It is my opinion that success, in any form, is not only the result of hard work and a little luck but overcoming some obstacle or plowing through some roadblock. People who have it too easy have nothing to grind against, nothing to strive for that requires the type of deep soul searching and tenacity that propels a breakthrough. I feel this way about innovation and technology, the problem solving aspect, but also the resolve. If I didn’t have autism in my life, I would not have learned what I am capable of. I love when people tell me how much patience I have. I think, “are you talking about me?” I spent the first half of my life so impatient and wound up. I do have a lot of patience now, but it didn’t come from anything natural, it came from survival and for the sheer need and desire to be the parent Bryan needed me to be. How could I face my beautiful boy if I couldn’t be kind and patient with him? (Believe me I have fallen off that wagon a million times, and many of you out there have witnessed it).  Autism is a disorder not a behavior. Would you lose patience if your kid was puking, well maybe that’s a bad example, but you know what I mean. An invisible disorder is still a disorder and needs to be treated accordingly.  I’m still a work in progress, for sure. So by now you may be wondering, why are we talking about success and overcoming obstacles when we were just talking about cleaning up an emotional mess?  The thing I guess I’m grappling with is how much is ok for our kids to have to deal with? How much shielding is good, how much is overprotective? Where are the lines drawn and who has the damn manual? Can I get it on my kindle? These questions in my head just beg for seriously loud music.

 

Good Feelings Gone

nemoYou know that scene in Finding Nemo where Marlin and Dory are swimming and are feeling happy. On their quest to find Nemo they encounter various sea creatures and obstacles, but at this moment happiness abounds.  They are circling around and gently gliding along, as if all was right with the world. They feel encapsulated with a careless warmth. They are oblivious to the scary big fish luring them in with his magical soft light. The fish goes in for the kill and Dory shouts “good feelings gone!” Just like that they are now swimming for their lives, dodging the scary fish and hoping to escape. I get this feeling sometimes like things are moving along really well, work is going well, boys are doing well and I’m doing well emotionally, physically and spiritually, and then something or someone will crank up the buzzkill and all goodness will collapse into air.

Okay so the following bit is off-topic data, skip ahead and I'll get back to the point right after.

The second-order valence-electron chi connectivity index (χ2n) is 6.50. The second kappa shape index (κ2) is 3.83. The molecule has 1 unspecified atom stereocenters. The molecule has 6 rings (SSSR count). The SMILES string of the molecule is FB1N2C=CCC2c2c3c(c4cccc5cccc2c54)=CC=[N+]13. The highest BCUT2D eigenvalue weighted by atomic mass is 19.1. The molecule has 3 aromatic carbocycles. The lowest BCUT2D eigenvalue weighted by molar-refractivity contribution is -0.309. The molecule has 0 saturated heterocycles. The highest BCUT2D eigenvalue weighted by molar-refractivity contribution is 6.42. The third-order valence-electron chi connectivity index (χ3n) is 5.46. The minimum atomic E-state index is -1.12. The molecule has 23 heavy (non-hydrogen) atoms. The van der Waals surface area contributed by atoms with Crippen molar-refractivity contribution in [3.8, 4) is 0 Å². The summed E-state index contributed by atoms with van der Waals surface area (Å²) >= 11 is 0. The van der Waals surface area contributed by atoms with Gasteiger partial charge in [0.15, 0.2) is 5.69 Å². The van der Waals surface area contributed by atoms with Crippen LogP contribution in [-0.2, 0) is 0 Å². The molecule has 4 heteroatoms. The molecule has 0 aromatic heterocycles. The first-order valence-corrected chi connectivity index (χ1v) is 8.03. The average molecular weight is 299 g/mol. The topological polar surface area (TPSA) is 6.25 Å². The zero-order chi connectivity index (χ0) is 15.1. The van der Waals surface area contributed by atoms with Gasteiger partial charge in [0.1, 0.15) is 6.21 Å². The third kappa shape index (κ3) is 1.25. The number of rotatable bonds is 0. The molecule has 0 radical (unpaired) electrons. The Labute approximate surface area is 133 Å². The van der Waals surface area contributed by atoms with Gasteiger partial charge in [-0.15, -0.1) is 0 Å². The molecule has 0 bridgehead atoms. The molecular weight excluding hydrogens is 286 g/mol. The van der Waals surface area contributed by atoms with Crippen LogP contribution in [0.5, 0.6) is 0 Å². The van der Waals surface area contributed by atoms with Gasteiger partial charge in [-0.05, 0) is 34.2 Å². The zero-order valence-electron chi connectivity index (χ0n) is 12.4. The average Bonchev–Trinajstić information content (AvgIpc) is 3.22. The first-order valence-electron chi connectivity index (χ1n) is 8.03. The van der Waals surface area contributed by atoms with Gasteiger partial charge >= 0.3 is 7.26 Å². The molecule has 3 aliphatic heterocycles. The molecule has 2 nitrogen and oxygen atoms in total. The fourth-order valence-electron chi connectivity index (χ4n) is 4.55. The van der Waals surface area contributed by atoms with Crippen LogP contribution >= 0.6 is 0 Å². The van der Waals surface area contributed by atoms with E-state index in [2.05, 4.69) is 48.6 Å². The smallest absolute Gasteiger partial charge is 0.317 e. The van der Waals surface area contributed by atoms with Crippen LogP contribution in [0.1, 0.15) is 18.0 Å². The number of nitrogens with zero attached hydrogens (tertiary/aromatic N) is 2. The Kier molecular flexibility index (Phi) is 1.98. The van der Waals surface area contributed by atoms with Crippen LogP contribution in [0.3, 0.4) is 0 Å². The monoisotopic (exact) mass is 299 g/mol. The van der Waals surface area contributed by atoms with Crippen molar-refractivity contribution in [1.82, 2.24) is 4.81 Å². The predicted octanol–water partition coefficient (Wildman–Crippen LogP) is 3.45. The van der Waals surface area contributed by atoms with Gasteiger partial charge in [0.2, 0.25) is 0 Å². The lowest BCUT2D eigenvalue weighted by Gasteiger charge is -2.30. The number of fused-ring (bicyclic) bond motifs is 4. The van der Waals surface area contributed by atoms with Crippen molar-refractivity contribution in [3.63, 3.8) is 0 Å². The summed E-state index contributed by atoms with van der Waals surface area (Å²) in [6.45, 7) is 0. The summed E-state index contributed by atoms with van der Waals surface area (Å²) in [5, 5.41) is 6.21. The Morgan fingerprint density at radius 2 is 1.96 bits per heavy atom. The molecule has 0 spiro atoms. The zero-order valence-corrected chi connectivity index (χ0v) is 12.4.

Working at the place I do, which is fabulous, December is over the top. We are rewarded financially and valued beyond comprehension for our efforts. The shot of financial and thankful adrenaline propels us to a great start for the new year. I was able to share with my kids and express to them the ever important lesson of hard work reaps great benefits. I think they are now at an age and a mental capacity to not only understand this literally but feel it in their hearts. Last weekend I went on a super fun excursion to the Bahamas. I had looked forward to going and except for less than stellar weather, it surely didn’t disappoint. I am always trying to find the lesson; for the boys they are obvious, basic growing up lessons, for me, to appreciate what I have, to live life with fun and joy and focus on what are truly the sweetest parts of life.